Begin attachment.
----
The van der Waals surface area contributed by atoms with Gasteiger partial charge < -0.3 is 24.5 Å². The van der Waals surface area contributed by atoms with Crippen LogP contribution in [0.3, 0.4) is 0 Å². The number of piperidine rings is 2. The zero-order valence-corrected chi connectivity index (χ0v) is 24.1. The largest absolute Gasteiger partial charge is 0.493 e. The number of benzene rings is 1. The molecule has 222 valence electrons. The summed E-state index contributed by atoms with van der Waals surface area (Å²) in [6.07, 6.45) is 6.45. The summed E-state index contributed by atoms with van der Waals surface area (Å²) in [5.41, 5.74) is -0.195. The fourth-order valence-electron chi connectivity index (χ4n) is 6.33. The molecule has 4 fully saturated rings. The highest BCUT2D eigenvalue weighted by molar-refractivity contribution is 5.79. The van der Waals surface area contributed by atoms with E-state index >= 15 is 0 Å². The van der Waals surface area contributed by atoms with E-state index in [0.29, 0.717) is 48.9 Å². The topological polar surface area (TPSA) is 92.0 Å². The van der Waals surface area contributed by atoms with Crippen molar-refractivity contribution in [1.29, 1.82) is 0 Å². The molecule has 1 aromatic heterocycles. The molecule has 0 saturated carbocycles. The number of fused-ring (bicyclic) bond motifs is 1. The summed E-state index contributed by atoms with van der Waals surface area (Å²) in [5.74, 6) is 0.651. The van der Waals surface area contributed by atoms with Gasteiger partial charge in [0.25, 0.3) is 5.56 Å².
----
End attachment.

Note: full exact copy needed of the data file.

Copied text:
The van der Waals surface area contributed by atoms with Gasteiger partial charge < -0.3 is 24.5 Å². The van der Waals surface area contributed by atoms with Crippen LogP contribution in [0.3, 0.4) is 0 Å². The number of piperidine rings is 2. The zero-order valence-corrected chi connectivity index (χ0v) is 24.1. The largest absolute Gasteiger partial charge is 0.493 e. The number of benzene rings is 1. The molecule has 222 valence electrons. The summed E-state index contributed by atoms with van der Waals surface area (Å²) in [6.07, 6.45) is 6.45. The summed E-state index contributed by atoms with van der Waals surface area (Å²) in [5.41, 5.74) is -0.195. The fourth-order valence-electron chi connectivity index (χ4n) is 6.33. The molecule has 4 fully saturated rings. The highest BCUT2D eigenvalue weighted by molar-refractivity contribution is 5.79. The van der Waals surface area contributed by atoms with E-state index >= 15 is 0 Å². The van der Waals surface area contributed by atoms with E-state index in [0.29, 0.717) is 48.9 Å². The topological polar surface area (TPSA) is 92.0 Å². The van der Waals surface area contributed by atoms with Crippen molar-refractivity contribution in [1.29, 1.82) is 0 Å². The molecule has 1 aromatic heterocycles. The molecule has 0 saturated carbocycles. The number of fused-ring (bicyclic) bond motifs is 1. The summed E-state index contributed by atoms with van der Waals surface area (Å²) in [5.74, 6) is 0.651. The van der Waals surface area contributed by atoms with Gasteiger partial charge in [0.25, 0.3) is 5.56 Å².